All Tomatoes - 199 - are Planted!!

Spent most of the day planting garden (not done yet, but made progress):
  • 2 rows of TEMA green beans in the plastic (about 3/4 of a pound, still have 1/4 lbs left)
  • 40 sweet potato plants (still have 60 to go)
  • 45 Roma tomatoes
  • 24 Black Plum tomatoes (heirloom)
  • 34 Amish Paste tomatoes (heirloom)
  • 31 Brandywine tomatoes (heirloom)
  • 4 Striped German tomatoes (heirloom)
  • 4 Lemon Boy tomatoes
  • 2 Supersweet Cherry tomatoes
  • 55 Oxheart tomatoes (heirloom)
Bought irises and pussy willow plants at a yardsale, and got a flat of melons, gooseberry and currant bushes and a black raspberry plant at the greenhouse.

Thursday, May 17, 2012

Planting Corn and Trimming Grapes

Now that the wedding weekend is done, it's time to get caught up with our garden and grapes.  Jeff and Duff installed the second level of catch wires for the Chambourcin grapes earlier in the week, and started trimming and thinning the grapes.  We finished the last row this evening.

Earlier today, Jeff picked up more fertilizer (at the Cumberland Valley Co-op), and planted our first "batch" of corn - 5 rows of Spring Snow, an early sweet corn with only 65 days to maturation and as the name implies, it is a white corn.  Funny thing is that this variety was not sold by weight, but by the number of seeds - we bought 5000 seeds and used straight 10-10-10 fertilizer (about 100 lbs of fertilizer for this section of ground).  He also planted 3 full rows and the short rows behind the pea patch with "Incredible" corn.

Wednesday, May 16, 2012

Wedding Wine Selection

Since it was a "Barn Wedding", all the wines we served were home made and most of them were country wines, including:
  • Dry Cherry
  • Sour Cherry (slightly sweet)
  • Honey Crisp Apple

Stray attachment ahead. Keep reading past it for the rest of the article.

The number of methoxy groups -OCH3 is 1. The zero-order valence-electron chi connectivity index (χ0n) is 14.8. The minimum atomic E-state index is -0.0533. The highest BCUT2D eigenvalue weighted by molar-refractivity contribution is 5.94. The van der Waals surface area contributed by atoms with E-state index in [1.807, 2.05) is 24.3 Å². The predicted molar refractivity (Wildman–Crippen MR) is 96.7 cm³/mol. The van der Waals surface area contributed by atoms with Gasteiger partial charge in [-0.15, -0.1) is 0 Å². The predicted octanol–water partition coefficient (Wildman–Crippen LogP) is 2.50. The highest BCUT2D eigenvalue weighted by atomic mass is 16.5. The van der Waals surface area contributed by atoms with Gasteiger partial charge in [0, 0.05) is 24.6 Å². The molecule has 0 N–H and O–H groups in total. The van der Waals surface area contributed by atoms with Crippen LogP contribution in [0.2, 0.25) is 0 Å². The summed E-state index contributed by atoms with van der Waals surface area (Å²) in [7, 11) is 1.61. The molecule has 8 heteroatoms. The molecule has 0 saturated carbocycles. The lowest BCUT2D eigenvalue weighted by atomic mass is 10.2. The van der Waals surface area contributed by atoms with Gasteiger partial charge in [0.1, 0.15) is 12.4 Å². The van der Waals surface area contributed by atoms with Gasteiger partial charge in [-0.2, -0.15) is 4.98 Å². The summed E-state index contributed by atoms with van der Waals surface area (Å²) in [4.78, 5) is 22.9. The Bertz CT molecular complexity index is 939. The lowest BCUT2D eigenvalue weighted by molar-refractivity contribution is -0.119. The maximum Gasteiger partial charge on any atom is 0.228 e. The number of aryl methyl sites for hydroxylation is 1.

• Dry Apple
  • Peach
  • Elderberry
  • Concord
All the beer was homemade as well, not by us, but by the bride and groom.  The bar menu was written on a mirrored antique serving tray.

Friday, May 11, 2012

Barn Wedding Weekend Preview

We spent all week getting ready for the wedding - planting flowers, mulching, weeding, mowing, cleaning, decorating and setting up.  It is finally all coming together for our barn wedding:

Set-up for the wedding ceremony below the pond

Dinner setting inside the barn

Thursday, May 10, 2012

Wedding Flowers

flats of flowers waiting to be planted

begonias in pots by the front rose bed

hanging baskets on fence rails

wedding favors:  lavender plants in small pots with name tags

geraniums planted between tulips (which had bloomed too early)

Sunday, May 6, 2012

Barn Transformation Complete!

We finished the downstairs barn renovation project:
  • Pointed all the stone walls (3 walls)
  • Dug out the old dirt floor, ran drainage pipes and cemented it
  • Tore out the old horse stalls, cow stanchions and feed troughs
  • Installed new windows
  • Installed new entrance door
  • Build window frames using oak boards from the old horse stalls
  • sanded polyurethaned window frames
  • Rebuilt the one wooden wall
  • Drywalled and painted the interior of the wooden wall
  • Refaced the outside of the barn walls that were not stone
  • Closed off sections between old beams toward the outside
  • Completed rewired everything
  • New outside and inside lighting
  • Painted all new sections of the barn "barn red"
  • Build a "crush pad"
  • Installed railing on crushpad, painted it barn red also
All this in less than a year - and just in time for the wedding!

Friday, May 4, 2012

What Color to Choose

Finally finished "mudding" and sanding all the drywall - quite a challenge with all the crooked old beams and rough edges.  Even found time to "prime" the drywall during the week.  We finally had to make a decision for the color of the walls - our choices, we decided, were limited by the colors found in the various stones of the barn walls.  Upon closer examination of the stones, there were a myriad of colors.  Jeff's preference was for a "real color", not another version of beige or brown, which narrowed our choices somewhat.  We ended up narrowing our search to a rosy sort of brick color or a darkish purple.  We got chips from both rocks, took those to Lowes and tried matching them to paint strips - then bought 4 sample colors.  The dark purple shade, called "Smoked Mulberry"  was the one!